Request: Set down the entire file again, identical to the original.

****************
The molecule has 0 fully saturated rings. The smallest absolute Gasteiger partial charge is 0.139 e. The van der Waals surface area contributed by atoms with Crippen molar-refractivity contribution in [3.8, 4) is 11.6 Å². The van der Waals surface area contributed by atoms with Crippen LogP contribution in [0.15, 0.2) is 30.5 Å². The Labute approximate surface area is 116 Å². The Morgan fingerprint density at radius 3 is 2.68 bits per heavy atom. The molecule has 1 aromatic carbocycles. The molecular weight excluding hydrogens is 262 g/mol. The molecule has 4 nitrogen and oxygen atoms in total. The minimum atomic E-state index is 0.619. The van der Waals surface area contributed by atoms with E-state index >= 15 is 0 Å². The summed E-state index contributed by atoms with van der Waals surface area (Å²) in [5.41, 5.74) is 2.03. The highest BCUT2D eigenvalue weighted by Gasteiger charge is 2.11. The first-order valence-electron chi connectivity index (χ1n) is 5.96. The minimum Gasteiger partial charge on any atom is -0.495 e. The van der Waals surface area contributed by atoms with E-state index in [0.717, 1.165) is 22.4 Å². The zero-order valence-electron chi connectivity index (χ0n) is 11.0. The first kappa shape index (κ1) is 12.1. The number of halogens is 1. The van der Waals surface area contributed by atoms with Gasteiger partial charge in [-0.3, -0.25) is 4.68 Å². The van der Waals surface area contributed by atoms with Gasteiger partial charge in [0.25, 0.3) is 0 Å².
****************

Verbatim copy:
The molecule has 0 fully saturated rings. The smallest absolute Gasteiger partial charge is 0.139 e. The van der Waals surface area contributed by atoms with Crippen molar-refractivity contribution in [3.8, 4) is 11.6 Å². The van der Waals surface area contributed by atoms with Crippen LogP contribution in [0.15, 0.2) is 30.5 Å². The Labute approximate surface area is 116 Å². The Morgan fingerprint density at radius 3 is 2.68 bits per heavy atom. The molecule has 1 aromatic carbocycles. The molecular weight excluding hydrogens is 262 g/mol. The molecule has 4 nitrogen and oxygen atoms in total. The minimum atomic E-state index is 0.619. The van der Waals surface area contributed by atoms with E-state index >= 15 is 0 Å². The summed E-state index contributed by atoms with van der Waals surface area (Å²) in [5.41, 5.74) is 2.03. The highest BCUT2D eigenvalue weighted by Gasteiger charge is 2.11. The first-order valence-electron chi connectivity index (χ1n) is 5.96. The minimum Gasteiger partial charge on any atom is -0.495 e. The van der Waals surface area contributed by atoms with E-state index in [0.717, 1.165) is 22.4 Å². The zero-order valence-electron chi connectivity index (χ0n) is 11.0. The first kappa shape index (κ1) is 12.1. The number of halogens is 1. The van der Waals surface area contributed by atoms with Gasteiger partial charge in [-0.3, -0.25) is 4.68 Å². The van der Waals surface area contributed by atoms with Gasteiger partial charge in [0.25, 0.3) is 0 Å².